The ability for living organisms to produce visible light through a chemical reaction is known as bioluminescence, and it’s one of the most spectacular phenomenons found in nature.
Bioluminescence has been observed in a wide range of marine life such as jellyfish and algae, but recently, marine biologists came across the phenomenon in a trio of different sharks.
During a fish survey off the east coast of New Zealand, scientists observed three different sharks glowing deep beneath the waves: the blackbelly lanternshark, the southern lanternshark, and the kitefin shark, with the latter being the largest-known luminous vertebrate ever observed. All three species were found to have glowing underbellies, and all of them live in the “twilight” zone of the ocean where sunlight does not penetrate.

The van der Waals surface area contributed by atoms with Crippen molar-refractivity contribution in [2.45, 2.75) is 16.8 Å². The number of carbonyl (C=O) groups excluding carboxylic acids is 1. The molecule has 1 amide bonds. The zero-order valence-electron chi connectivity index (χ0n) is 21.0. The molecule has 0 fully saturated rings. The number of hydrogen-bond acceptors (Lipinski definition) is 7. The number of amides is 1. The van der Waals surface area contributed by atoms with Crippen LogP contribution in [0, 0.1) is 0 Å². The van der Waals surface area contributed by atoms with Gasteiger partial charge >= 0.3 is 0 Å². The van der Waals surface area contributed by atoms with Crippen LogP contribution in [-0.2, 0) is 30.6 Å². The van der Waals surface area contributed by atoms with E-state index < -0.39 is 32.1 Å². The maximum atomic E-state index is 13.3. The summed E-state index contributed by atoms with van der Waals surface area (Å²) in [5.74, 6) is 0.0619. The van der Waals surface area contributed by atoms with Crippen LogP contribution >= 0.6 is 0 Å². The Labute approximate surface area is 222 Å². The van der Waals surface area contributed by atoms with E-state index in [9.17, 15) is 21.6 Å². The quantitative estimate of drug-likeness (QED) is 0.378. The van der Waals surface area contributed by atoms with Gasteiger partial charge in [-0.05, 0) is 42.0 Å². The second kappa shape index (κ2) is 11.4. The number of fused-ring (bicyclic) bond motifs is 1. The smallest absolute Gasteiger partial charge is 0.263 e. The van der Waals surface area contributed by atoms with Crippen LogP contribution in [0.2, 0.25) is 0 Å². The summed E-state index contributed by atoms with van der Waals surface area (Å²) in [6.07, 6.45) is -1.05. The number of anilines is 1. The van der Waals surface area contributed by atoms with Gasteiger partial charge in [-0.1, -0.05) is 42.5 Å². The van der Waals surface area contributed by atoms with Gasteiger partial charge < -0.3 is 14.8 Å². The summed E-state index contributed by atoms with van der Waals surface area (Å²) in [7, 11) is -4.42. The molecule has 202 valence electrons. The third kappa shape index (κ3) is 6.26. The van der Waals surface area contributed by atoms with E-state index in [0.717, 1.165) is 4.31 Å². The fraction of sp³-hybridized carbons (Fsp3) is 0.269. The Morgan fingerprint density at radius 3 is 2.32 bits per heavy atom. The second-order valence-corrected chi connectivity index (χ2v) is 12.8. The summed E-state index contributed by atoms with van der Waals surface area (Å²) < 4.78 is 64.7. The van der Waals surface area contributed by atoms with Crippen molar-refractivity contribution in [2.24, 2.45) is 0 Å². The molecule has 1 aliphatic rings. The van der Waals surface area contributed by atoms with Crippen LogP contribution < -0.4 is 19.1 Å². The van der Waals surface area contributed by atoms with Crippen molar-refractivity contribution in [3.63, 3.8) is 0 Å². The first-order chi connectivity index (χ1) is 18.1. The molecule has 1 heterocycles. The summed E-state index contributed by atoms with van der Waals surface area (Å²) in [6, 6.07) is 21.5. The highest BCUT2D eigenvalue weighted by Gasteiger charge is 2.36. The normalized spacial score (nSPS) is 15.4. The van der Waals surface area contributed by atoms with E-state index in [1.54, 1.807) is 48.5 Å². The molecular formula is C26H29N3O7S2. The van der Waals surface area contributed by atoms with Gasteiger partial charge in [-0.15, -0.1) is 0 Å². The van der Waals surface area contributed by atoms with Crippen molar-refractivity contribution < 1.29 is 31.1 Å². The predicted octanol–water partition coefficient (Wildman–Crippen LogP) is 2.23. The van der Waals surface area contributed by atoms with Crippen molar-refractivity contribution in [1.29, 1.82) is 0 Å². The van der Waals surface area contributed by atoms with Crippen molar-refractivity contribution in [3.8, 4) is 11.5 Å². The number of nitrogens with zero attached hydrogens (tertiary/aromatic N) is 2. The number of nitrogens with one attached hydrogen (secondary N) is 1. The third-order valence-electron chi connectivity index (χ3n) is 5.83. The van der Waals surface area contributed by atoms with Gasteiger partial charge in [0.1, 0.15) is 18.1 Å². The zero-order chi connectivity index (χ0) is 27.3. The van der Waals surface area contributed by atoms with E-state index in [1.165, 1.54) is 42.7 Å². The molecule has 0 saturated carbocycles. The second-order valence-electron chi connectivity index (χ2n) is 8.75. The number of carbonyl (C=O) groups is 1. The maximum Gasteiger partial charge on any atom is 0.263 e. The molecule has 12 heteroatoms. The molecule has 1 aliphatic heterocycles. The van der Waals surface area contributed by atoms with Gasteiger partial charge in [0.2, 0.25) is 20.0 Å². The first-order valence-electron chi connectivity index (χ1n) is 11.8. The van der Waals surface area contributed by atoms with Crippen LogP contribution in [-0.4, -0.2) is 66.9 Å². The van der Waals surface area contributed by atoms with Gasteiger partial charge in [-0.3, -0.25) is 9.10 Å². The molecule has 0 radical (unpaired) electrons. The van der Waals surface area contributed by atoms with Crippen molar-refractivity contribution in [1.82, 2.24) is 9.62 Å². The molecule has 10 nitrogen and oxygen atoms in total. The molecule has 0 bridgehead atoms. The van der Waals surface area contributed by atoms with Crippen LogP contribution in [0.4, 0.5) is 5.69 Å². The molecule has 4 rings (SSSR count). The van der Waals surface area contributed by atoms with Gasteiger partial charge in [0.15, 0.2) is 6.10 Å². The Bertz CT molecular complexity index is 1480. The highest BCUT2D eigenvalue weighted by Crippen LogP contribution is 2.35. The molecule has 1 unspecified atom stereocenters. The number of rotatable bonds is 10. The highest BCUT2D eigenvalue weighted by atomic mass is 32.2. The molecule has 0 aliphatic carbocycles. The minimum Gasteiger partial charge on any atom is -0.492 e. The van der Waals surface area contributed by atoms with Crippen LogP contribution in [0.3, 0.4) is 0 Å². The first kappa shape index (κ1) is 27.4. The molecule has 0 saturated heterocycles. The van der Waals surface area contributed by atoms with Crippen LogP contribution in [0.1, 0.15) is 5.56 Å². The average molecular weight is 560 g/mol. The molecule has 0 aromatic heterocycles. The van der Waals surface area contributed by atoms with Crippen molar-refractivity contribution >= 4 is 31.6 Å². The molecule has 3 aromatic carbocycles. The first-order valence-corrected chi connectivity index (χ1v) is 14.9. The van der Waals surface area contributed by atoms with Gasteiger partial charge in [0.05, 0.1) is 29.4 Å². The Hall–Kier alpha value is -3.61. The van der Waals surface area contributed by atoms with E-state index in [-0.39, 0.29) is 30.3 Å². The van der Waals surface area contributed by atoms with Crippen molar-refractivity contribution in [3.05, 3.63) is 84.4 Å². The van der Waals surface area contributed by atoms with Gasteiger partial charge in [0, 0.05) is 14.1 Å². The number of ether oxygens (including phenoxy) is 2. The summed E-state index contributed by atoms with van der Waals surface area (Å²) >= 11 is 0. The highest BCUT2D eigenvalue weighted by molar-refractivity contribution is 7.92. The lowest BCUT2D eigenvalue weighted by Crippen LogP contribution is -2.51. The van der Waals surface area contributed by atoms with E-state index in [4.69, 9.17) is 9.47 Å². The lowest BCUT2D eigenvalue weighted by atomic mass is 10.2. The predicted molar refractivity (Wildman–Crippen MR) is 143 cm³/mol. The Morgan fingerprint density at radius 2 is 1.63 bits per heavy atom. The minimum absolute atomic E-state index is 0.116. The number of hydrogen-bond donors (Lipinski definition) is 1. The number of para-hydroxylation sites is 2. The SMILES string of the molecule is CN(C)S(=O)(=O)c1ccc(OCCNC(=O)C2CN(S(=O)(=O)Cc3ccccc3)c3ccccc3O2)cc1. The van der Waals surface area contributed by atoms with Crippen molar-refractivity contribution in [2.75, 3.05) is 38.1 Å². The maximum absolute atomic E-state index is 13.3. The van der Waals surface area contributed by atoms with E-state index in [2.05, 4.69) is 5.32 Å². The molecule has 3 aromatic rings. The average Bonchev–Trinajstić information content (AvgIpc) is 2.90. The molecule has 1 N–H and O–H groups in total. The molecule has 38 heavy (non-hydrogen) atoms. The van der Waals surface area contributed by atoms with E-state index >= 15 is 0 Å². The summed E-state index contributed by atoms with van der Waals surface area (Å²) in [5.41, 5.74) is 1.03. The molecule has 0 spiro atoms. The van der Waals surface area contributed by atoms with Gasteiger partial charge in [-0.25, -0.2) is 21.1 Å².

In a paper published in the Frontiers in Marine Science journal, the scientists hypothesize that the kitefin shark, which has little to no predators, might use its natural glow to illuminate the ocean floor while it searches for food, or to disguise itself in approaching its prey. That hypothesis must still be confirmed, as well as a number of different questions about the sharks’ glow.
“The luminous pattern of the Kitefin shark was unknown and we are still very surprised by the glow on the dorsal fin,” said Jérôme Mallefet, lead researcher from the Marine Biology Laboratory of the Université Catholique de Louvain in Belgium. “Why? For which purpose?”
Image source: Dr. J. Mallefet — FNRS, UCLouvain